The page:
Sony Ericsson may still be plastered on the front of the new smartphones which are being debuted at the Consumer Electronics Show (CES) this week, but all of the promotional material is keen to point out that the ‘Ericsson’ part of the brand will be dropped before these mobiles hit the market later in the year.
As such, two new high end Sony-only smartphones, the Xperia S and the Xperia Ion, are on the cards for launch in the UK in 2012.
The Xperia S and Xperia Ion are actually largely identical in terms of hardware, with the latter being a US exclusive, while the former is a worldwide edition, which will probably end up on our shores.
Onboard you get a 1.5GHz dual core processor, a 4.3 inch screen and a 12 megapixel camera which can record 1080p video clips. The display has a resolution of 1280×700, making it one of a growing number of high definition handsets to emerge at CES 2012.
Sony has been on the ball when it comes to marketing the new Xperia handsets as photography-focused and it has pointed out that you will be ready to take a picture just a second and a half after unlocking the Xperia S/Ion.
Picture snapping will not be the only strong point of these handsets as they will also have NFC (Near Field Communication) chips onboard, allowing users to make contactless payments when out and about via services like Google Wallet.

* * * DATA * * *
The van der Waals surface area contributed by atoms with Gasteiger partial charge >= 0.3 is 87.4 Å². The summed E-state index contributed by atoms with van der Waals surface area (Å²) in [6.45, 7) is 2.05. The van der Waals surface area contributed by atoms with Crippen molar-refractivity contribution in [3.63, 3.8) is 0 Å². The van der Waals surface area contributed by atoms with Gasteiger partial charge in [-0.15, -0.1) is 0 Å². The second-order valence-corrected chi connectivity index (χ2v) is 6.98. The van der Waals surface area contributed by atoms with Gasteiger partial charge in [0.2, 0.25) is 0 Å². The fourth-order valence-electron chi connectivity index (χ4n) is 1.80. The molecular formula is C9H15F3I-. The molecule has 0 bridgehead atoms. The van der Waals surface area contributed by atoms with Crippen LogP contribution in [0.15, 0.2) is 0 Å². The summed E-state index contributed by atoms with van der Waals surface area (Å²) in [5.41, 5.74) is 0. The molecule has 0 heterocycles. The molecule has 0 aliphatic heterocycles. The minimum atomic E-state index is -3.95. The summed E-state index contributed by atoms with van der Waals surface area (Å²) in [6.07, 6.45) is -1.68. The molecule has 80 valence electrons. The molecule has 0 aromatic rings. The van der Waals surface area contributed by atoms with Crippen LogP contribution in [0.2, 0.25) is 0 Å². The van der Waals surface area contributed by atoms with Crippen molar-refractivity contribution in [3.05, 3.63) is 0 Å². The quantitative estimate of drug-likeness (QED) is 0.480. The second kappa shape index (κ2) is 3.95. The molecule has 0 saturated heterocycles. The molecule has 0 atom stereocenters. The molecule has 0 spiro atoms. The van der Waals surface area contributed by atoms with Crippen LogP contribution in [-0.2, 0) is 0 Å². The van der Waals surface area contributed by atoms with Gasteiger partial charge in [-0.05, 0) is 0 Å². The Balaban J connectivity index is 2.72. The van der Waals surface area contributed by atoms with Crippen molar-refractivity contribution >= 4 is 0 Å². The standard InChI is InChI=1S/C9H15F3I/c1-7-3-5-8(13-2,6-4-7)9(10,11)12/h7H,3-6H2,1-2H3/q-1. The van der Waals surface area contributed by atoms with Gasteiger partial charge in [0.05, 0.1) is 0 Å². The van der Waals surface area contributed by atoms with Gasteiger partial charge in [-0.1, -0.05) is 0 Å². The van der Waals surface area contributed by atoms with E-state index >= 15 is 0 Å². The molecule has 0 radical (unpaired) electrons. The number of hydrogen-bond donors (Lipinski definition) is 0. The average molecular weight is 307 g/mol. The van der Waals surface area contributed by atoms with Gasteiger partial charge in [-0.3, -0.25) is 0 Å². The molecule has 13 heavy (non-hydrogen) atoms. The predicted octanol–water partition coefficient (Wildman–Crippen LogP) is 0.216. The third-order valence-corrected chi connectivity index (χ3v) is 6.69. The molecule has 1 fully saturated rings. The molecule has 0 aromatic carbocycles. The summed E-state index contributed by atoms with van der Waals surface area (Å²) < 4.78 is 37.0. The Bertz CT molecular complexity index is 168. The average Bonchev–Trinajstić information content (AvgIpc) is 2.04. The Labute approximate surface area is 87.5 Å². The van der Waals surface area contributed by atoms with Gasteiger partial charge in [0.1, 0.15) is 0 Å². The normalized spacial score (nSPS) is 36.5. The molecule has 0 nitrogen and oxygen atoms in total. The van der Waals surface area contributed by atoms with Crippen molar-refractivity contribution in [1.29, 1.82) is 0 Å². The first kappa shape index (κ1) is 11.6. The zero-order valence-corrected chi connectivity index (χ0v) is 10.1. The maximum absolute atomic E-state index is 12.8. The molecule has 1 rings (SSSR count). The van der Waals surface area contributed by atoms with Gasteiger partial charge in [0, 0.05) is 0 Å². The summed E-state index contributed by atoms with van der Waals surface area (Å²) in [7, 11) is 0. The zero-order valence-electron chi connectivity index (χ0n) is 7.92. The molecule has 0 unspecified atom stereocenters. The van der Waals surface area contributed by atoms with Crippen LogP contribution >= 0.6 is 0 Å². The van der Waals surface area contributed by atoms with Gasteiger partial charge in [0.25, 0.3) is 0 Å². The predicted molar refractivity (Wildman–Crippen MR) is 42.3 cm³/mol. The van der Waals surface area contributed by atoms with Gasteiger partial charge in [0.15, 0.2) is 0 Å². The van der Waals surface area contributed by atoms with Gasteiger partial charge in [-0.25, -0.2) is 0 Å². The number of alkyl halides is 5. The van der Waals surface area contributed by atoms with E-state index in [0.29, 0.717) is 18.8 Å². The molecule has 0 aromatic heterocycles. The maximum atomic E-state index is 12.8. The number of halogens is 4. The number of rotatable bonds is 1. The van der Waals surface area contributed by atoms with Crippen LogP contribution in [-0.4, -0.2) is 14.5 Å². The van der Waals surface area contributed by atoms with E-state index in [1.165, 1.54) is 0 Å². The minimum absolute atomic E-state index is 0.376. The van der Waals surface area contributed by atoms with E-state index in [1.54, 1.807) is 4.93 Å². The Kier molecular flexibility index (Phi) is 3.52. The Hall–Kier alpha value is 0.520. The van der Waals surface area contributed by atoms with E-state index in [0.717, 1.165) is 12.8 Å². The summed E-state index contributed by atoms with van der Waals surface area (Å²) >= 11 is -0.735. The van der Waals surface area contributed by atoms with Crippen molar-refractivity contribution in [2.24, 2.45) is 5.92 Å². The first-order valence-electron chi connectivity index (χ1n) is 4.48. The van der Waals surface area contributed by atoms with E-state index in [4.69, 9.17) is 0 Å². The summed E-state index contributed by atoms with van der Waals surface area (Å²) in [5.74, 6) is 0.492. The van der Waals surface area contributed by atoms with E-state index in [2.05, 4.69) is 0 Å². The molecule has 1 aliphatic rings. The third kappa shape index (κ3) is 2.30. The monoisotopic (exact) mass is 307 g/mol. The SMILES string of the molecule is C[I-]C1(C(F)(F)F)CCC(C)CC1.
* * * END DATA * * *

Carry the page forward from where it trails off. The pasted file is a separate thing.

Interestingly, the Xperia S and Ion will not actually launch with Android 4.0 Ice Cream Sandwich and users will instead have to wait until Sony launches an update including this spanking new operating system, later in the year. Android 2.3 will be preinstalled on both models, which means it will be several weeks at the least before the full potential of the high end hardware is unlocked.
As a kind of trade-off, you do at least get PlayStation Certification when you pick up the Xperia S or Ion. This is Sony’s attempt to compete with Microsoft, which has made its Xbox Live service a core function of all Windows Phone 7 handsets.
PlayStation Certification is not available on many Sony Ericsson/Sony models at the moment, but this could all change as time goes on. It could also explain the lack of Android 4.0, as Sony will doubtlessly be working to adapt its PlayStation platform for Google’s latest software.
UK users will be able to pick up the Sony Xperia S from March, although at the moment there is no indication as to just how much you will need to pay in order to own this smartphone.
It may not have a quad core processor, but its specifications are otherwise right up there with the best of the rest, so a hefty asking price would be no big surprise. We can only hope that with Sony going it alone in terms of branding, its smartphone sales will not be affected.
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